When you’re recording a podcast, be it your first or your 500th, you’ll be aware how important it is to capture, process and arrange high quality audio. To get the job done right you'll need to select the best podcast recording software.
There are plenty of solutions to help with podcast production, from simple free applications to fully-fledged multitrack studio packages, and here we’ll aim to show some of the options available to you, while offering advice on the things you should be looking out for when you choose the best podcast recording apps. Let's take a look...
Best podcast recording software: Our top picks
Finding the best recording software for you will be a very personal choice. You’ll either have some technical knowledge and be familiar with EQ and multitrack recording, or you’ll be more focused on quickly and easily producing great results without worrying about that annoying background hiss in your recordings.
If you're in the first camp, then the recommendation is easy; Adobe Audition (opens in new tab) is the industry standard, and for good reason. It has every tool you’ll need, and some you don’t even know you need yet. If, on the other hand, you don’t want to get bogged down in tweaks and tinkering with your audio, then we can happily recommend Apple Garageband (opens in new tab), with its pick-up-and-play nature and capable toolkits making it a great choice for podcast producers of all abilities.
Best podcast recording software: Product guide
Producers of a certain vintage might remember Cool Edit Pro; way back in the ’90s/2000s, CEP was the software recording platform of choice for broadcasters, offering essential tools like background noise reduction and dynamics processing – we always remember the ‘classic soft knee’ preset could make anyone sound like a BBC veteran – along with a simple workflow that made it a staple of TV and radio studios everywhere. Cool Edit was eventually bought and rebranded into Adobe Audition, and in 2022 it remains the best option for pure audio recording and processing.
From precise editing and processing individual waveforms, through to arranging complex multi-track sessions, Audition has the features and functionality to solve almost any audio related problem you might come across. As part of the wider Adobe Creative Cloud suite, it integrates seamlessly with Premiere Pro, for example, in a way that its competitors simply can’t compete with.
Read the full Adobe Audition review
It’s one of the marvels of the internet in 2022 that applications like Audacity exist. As an open source platform, Audacity is free to download and use, and receives regular updates thanks to a welcoming and knowledgable community. Put simply, if you’re looking for a grown-up tool to help you record, mix and produce high quality audio, and aren’t prepared to shell out for Adobe Audition, then we’ll still direct you towards Audacity. Not bad for a 20-year-old piece of software.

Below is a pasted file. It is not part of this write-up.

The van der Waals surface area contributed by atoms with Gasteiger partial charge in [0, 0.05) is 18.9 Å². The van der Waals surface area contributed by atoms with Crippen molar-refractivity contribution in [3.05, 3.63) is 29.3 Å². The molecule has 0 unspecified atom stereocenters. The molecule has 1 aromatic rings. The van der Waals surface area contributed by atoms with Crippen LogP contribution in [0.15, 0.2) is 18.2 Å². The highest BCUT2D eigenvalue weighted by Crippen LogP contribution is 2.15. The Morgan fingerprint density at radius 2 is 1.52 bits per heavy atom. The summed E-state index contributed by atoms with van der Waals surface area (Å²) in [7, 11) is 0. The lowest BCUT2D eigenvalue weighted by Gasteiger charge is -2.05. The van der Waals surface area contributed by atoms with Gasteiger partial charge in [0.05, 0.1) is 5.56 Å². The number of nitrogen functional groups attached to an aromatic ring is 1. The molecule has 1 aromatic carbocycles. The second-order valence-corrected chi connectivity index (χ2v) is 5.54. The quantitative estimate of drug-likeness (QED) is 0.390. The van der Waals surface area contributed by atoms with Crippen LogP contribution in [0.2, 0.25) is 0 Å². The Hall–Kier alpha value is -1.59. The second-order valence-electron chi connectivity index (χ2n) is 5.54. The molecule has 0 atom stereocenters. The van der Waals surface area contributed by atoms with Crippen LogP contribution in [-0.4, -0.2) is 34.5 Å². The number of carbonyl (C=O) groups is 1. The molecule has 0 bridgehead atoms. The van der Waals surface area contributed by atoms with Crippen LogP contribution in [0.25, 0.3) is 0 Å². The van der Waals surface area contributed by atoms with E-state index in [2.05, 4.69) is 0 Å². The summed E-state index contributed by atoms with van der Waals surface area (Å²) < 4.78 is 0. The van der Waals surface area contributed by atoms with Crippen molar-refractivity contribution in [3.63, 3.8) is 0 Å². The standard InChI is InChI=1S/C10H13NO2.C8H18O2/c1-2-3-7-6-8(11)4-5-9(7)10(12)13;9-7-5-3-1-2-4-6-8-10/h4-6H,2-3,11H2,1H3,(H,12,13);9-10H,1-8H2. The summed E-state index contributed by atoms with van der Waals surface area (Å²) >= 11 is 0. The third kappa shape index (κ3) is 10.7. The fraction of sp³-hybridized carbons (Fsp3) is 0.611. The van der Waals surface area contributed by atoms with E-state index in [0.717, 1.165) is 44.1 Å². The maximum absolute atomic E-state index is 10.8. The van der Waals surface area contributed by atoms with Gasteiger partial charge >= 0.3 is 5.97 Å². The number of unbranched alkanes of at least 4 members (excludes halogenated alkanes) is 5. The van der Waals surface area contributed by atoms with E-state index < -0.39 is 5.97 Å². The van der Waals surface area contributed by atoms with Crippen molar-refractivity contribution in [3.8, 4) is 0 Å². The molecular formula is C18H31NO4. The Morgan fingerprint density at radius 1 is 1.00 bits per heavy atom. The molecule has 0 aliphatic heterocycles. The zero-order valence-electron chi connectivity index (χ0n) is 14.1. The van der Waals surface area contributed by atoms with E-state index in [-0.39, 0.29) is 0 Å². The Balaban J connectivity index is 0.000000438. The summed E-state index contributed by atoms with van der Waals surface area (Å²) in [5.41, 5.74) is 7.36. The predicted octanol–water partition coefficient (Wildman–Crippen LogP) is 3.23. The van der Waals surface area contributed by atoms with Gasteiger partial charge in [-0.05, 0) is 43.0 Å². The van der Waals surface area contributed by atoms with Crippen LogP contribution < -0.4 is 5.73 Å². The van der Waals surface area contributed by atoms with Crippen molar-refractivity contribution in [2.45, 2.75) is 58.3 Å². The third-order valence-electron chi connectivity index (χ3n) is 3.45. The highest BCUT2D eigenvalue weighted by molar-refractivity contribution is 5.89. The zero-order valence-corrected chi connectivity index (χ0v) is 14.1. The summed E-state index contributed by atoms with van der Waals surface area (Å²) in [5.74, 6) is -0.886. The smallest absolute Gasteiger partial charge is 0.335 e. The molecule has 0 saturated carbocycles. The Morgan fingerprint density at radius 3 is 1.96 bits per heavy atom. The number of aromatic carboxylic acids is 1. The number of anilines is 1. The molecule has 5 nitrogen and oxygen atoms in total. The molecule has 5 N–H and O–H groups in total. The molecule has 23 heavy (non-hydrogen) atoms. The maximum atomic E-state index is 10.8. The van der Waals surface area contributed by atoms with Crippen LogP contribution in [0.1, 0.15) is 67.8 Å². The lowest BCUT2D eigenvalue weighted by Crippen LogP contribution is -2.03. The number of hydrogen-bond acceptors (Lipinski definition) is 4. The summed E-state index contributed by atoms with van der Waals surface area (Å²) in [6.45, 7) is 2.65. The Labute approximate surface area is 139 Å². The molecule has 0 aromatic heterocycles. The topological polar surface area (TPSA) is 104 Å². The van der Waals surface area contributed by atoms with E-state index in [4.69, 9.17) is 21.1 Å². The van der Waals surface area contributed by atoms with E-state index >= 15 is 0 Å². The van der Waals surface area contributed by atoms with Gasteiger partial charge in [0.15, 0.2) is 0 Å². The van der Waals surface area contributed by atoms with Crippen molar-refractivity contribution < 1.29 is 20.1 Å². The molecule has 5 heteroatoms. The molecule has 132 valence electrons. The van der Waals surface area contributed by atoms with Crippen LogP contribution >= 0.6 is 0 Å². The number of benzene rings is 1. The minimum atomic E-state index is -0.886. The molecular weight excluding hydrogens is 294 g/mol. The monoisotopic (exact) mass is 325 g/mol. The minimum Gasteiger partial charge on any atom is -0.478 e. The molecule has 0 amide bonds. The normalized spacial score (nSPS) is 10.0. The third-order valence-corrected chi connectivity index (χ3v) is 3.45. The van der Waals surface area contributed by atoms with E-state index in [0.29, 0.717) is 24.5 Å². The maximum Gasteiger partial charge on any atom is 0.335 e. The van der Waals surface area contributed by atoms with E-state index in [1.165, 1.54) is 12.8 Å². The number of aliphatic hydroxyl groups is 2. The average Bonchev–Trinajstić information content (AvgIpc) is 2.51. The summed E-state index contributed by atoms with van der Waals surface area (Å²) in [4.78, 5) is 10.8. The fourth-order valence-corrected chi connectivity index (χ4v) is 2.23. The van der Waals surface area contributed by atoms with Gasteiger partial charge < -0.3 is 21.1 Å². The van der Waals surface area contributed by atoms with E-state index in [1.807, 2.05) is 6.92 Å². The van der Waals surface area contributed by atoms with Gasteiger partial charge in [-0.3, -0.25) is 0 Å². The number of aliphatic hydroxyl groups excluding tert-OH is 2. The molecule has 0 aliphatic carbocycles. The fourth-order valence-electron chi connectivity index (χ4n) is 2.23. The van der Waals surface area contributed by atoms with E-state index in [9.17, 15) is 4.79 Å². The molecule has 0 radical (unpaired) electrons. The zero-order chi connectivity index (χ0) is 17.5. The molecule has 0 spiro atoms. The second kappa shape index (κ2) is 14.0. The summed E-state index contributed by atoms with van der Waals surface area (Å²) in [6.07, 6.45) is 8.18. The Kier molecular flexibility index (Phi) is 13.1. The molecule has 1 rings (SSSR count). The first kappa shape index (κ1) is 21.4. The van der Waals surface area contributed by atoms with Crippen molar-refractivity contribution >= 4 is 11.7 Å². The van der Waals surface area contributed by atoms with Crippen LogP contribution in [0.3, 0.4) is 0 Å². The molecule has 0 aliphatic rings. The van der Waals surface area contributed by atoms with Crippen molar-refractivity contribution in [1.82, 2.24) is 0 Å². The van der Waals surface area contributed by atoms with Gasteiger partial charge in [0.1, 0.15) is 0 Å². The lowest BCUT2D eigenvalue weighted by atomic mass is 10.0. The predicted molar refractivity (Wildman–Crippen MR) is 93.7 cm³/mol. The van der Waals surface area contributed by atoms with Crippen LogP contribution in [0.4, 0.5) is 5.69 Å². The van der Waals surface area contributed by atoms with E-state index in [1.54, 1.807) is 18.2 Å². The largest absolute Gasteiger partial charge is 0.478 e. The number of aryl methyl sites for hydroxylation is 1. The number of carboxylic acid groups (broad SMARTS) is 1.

That said, there are still reasons to check it out first as the ageing interface and simplistic styling means it’s not the most attractive recording software to work with. You might also find it lacking in some features you’d find elsewhere, and we have had minor (but annoying) issues with stability over the years – to be expected from freeware applications, but not ideal when you’ve just nailed the perfect take to see the spinning beach ball of doom. Regardless, Audacity is still a great solution, and is the ideal tool to dip your toe in the waters of production before shelling out for a more premium package.
Naturally, when you’re recording a podcast, speech is the most important component. From setting the right input levels, through to minimising background noise at source, before then eventually working with levels, loudness, compression and dynamics; getting the speech sparkly can elevate a good podcast to a great one. If you’re a seasoned producer or studio engineer, the multitude of tiny actions you can take to ensure a great recording will come naturally but, for everyone else, there is Hindenburg.
Hindy, as it’s known, is the closest thing you’ll find to a free pass for achieving superb results from the spoken word. It employs various features and technical wizardry to monitor and correct things like loudness levels and background noise, meaning your recordings will sound incredible without much in the way of hassle for you.
Something slightly different here. Anchor, owned by the streaming giant Spotify, is a fully fledged recording and publishing platform you operate entirely from your web browser. In it, you can record your podcasts, import external audio, arrange episodes and add all the relevant meta-data you’ll need to in one simple platform.